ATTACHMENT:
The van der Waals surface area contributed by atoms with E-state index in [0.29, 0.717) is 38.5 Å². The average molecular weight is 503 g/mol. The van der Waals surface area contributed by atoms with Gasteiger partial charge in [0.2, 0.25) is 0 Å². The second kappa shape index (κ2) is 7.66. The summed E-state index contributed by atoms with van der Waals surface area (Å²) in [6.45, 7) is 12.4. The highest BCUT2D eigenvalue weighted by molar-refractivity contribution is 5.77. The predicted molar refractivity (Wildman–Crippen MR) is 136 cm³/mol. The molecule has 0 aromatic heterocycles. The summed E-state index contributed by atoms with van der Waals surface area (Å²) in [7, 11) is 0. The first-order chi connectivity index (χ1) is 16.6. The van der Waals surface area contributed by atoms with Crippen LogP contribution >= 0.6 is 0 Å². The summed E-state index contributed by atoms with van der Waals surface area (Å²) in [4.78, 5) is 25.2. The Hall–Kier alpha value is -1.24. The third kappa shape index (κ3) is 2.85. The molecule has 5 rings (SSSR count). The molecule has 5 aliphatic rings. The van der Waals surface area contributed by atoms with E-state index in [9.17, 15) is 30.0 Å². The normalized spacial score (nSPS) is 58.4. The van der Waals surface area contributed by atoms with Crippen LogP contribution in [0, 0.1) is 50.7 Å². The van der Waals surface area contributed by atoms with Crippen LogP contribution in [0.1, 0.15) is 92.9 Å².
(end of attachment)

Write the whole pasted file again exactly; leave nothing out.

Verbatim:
The van der Waals surface area contributed by atoms with E-state index in [0.29, 0.717) is 38.5 Å². The average molecular weight is 503 g/mol. The van der Waals surface area contributed by atoms with Gasteiger partial charge in [0.2, 0.25) is 0 Å². The second kappa shape index (κ2) is 7.66. The summed E-state index contributed by atoms with van der Waals surface area (Å²) in [6.45, 7) is 12.4. The highest BCUT2D eigenvalue weighted by molar-refractivity contribution is 5.77. The predicted molar refractivity (Wildman–Crippen MR) is 136 cm³/mol. The molecule has 0 aromatic heterocycles. The summed E-state index contributed by atoms with van der Waals surface area (Å²) in [7, 11) is 0. The first-order chi connectivity index (χ1) is 16.6. The van der Waals surface area contributed by atoms with Crippen LogP contribution >= 0.6 is 0 Å². The summed E-state index contributed by atoms with van der Waals surface area (Å²) in [4.78, 5) is 25.2. The Hall–Kier alpha value is -1.24. The third kappa shape index (κ3) is 2.85. The molecule has 5 rings (SSSR count). The molecule has 5 aliphatic rings. The van der Waals surface area contributed by atoms with E-state index in [9.17, 15) is 30.0 Å². The normalized spacial score (nSPS) is 58.4. The van der Waals surface area contributed by atoms with Crippen LogP contribution in [0, 0.1) is 50.7 Å². The van der Waals surface area contributed by atoms with Crippen LogP contribution in [0.1, 0.15) is 92.9 Å².